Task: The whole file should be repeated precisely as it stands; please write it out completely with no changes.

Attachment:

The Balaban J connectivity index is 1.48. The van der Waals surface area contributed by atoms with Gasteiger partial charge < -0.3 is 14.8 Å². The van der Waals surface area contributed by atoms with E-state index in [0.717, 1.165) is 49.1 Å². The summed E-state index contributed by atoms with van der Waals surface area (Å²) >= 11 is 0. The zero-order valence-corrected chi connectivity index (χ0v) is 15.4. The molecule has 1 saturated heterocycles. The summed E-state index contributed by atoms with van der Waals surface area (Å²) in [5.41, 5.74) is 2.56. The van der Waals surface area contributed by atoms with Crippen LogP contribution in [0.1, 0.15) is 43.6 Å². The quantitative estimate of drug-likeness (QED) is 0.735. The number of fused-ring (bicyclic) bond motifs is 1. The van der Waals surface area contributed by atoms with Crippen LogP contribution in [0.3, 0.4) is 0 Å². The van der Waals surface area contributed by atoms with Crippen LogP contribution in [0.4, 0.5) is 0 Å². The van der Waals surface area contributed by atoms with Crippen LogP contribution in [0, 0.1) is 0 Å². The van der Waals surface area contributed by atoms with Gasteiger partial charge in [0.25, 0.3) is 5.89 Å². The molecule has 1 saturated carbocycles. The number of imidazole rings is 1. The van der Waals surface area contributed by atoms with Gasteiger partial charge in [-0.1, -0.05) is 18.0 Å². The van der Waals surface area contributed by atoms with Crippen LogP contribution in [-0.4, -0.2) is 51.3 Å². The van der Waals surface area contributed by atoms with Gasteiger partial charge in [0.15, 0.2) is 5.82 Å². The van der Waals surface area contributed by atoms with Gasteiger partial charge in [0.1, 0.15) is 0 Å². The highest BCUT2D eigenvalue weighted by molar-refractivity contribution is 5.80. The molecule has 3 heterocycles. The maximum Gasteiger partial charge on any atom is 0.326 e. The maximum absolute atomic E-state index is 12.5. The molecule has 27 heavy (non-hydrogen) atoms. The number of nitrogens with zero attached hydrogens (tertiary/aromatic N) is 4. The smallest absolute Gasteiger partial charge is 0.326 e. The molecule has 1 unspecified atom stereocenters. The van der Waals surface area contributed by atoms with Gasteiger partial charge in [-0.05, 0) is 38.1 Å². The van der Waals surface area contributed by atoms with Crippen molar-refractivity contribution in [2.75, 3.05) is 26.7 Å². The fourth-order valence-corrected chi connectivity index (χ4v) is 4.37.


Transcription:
The Balaban J connectivity index is 1.48. The van der Waals surface area contributed by atoms with Gasteiger partial charge < -0.3 is 14.8 Å². The van der Waals surface area contributed by atoms with E-state index in [0.717, 1.165) is 49.1 Å². The summed E-state index contributed by atoms with van der Waals surface area (Å²) >= 11 is 0. The zero-order valence-corrected chi connectivity index (χ0v) is 15.4. The molecule has 1 saturated heterocycles. The summed E-state index contributed by atoms with van der Waals surface area (Å²) in [5.41, 5.74) is 2.56. The van der Waals surface area contributed by atoms with Crippen LogP contribution in [0.1, 0.15) is 43.6 Å². The quantitative estimate of drug-likeness (QED) is 0.735. The number of fused-ring (bicyclic) bond motifs is 1. The van der Waals surface area contributed by atoms with Crippen LogP contribution in [0.3, 0.4) is 0 Å². The van der Waals surface area contributed by atoms with Crippen LogP contribution in [0.4, 0.5) is 0 Å². The van der Waals surface area contributed by atoms with Crippen LogP contribution in [0, 0.1) is 0 Å². The van der Waals surface area contributed by atoms with Gasteiger partial charge in [0.25, 0.3) is 5.89 Å². The molecule has 1 saturated carbocycles. The number of imidazole rings is 1. The van der Waals surface area contributed by atoms with Gasteiger partial charge in [-0.1, -0.05) is 18.0 Å². The van der Waals surface area contributed by atoms with Crippen LogP contribution in [-0.4, -0.2) is 51.3 Å². The van der Waals surface area contributed by atoms with Gasteiger partial charge in [0.15, 0.2) is 5.82 Å². The van der Waals surface area contributed by atoms with Gasteiger partial charge in [0.1, 0.15) is 0 Å². The highest BCUT2D eigenvalue weighted by molar-refractivity contribution is 5.80. The molecule has 3 heterocycles. The maximum Gasteiger partial charge on any atom is 0.326 e. The maximum absolute atomic E-state index is 12.5. The molecule has 27 heavy (non-hydrogen) atoms. The number of nitrogens with zero attached hydrogens (tertiary/aromatic N) is 4. The smallest absolute Gasteiger partial charge is 0.326 e. The molecule has 1 unspecified atom stereocenters. The van der Waals surface area contributed by atoms with Gasteiger partial charge in [-0.05, 0) is 38.1 Å². The van der Waals surface area contributed by atoms with Crippen molar-refractivity contribution in [2.75, 3.05) is 26.7 Å². The fourth-order valence-corrected chi connectivity index (χ4v) is 4.37.